Bemcentinib is currently being studied in combination with pembrolizumab and has demonstrated a good safety profile.
The FDA has granted an FDA fast track designation to bemcentinib (BGB324) in combination with an anti-PD-(L)1 agent for the treatment of STK11-mutated advanced/metastatic non-small cell lung cancer (NSCLC), according to a press release by BerGenBio ASA.1
Bemcentinib is an anti-AXL inhibitor. A mouse model found that in mice sensitive to PD-1 blockade, systemic AXl inhibition using bemcentinib caused the expansion of tumor-associated T cells along with restoring therapeutic response to anti-PD-1 check point inhibitors.
Currently, bemcentinib is being studied in combination with pembrolizumab (Keytruda) in a phase 2 trial (NCT03184571). The single-group assignment trial has an estimated enrollment of 106 participants and an estimated completion date of September 2022. The primary end point in objective response rate. Secondary end points include disease control rate, duration of response, progression-free survival, overall survival, adverse events (AEs), and pharmacokinetics.2
The trial is split into 3 cohorts. In all cohorts, patients will receive bemcentinib 400 mg capsules for days 1 through 3 and 200 mg thereafter. Pembrolizumab will be administered every 3 weeks as a 200 mg infusion. Cohort A will include patients who received a maximum of 1 prior line of platinum-containing chemotherapy an no prior immunotherapy of any kind. Cohort B will be made up of patients who received a maximum of 1 prior line of an anti-PD-L1 monotherapy. Cohort C will enroll patients who received a maximum of 1 prior line of therapy with an anti-PD-L1 therapy in combination with platinum-containing chemotherapy.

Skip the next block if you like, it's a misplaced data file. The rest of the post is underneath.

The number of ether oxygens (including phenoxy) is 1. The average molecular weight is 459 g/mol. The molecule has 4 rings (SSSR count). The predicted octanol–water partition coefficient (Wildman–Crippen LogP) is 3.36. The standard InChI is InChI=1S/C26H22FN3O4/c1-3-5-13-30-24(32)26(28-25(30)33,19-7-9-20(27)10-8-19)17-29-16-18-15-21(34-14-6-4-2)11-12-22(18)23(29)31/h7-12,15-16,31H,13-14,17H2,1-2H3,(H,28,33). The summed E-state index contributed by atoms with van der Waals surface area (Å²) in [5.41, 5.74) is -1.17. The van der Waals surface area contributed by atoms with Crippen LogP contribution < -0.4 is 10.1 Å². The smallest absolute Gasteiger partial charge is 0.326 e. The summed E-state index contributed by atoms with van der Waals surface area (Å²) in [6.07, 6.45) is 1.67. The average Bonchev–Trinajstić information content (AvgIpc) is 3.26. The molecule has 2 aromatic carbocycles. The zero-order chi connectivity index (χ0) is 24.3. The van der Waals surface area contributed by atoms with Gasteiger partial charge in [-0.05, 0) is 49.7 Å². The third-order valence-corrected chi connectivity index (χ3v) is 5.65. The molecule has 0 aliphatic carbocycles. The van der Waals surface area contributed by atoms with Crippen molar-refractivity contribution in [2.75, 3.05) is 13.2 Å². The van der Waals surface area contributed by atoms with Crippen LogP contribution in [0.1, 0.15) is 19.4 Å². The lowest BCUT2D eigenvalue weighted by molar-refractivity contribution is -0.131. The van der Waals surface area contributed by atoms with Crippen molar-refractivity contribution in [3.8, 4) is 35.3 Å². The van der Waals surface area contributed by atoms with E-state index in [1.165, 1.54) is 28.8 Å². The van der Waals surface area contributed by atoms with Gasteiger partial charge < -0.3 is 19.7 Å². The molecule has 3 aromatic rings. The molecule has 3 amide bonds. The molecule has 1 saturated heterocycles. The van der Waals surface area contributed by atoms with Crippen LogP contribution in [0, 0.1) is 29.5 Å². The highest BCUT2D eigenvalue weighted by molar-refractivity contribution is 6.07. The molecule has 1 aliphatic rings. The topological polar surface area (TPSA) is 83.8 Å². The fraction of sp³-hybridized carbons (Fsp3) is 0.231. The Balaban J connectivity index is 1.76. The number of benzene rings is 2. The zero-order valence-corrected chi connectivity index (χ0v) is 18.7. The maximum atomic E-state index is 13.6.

Data found that of the 3 evaluable patients with identified STK11/LKB1 mutations, all 3 demonstrated objective clinical response and/or benefit to treatment with the bemcentinib/pembrolizumab combination. In a 2018 interim analysis, 11 of 13 patients included in the analysis remained on study treatment. Additionally, the combination was found to be well tolerated, with the overall serious AE profile being similar to pembrolizumab monotherapy. Of the 4 patients who reached their first scan, 1 achieved a partial response and another had stable disease. No treatment-related AEs that were grade 4 in nature were reported. Dose reduction was required in 12% of patients.3
In order to participate in the study, patients must have confirmed stage IV adenocarcinoma NSCLC, measurable disease, an ECOG score of 0 or 1, a life expectancy of at least 3 months, and adequate organ function. Patients with disease suitable for local therapy have received more than 1 prior line of therapy, a known additional malignancy, active central nervous system metastases, an active autoimmune disease, known lactose intolerance, or major surgery within 28 days prior to the start of the study are not eligible to participate.
The study is currently recruiting in New Hampshire and Wisconsin.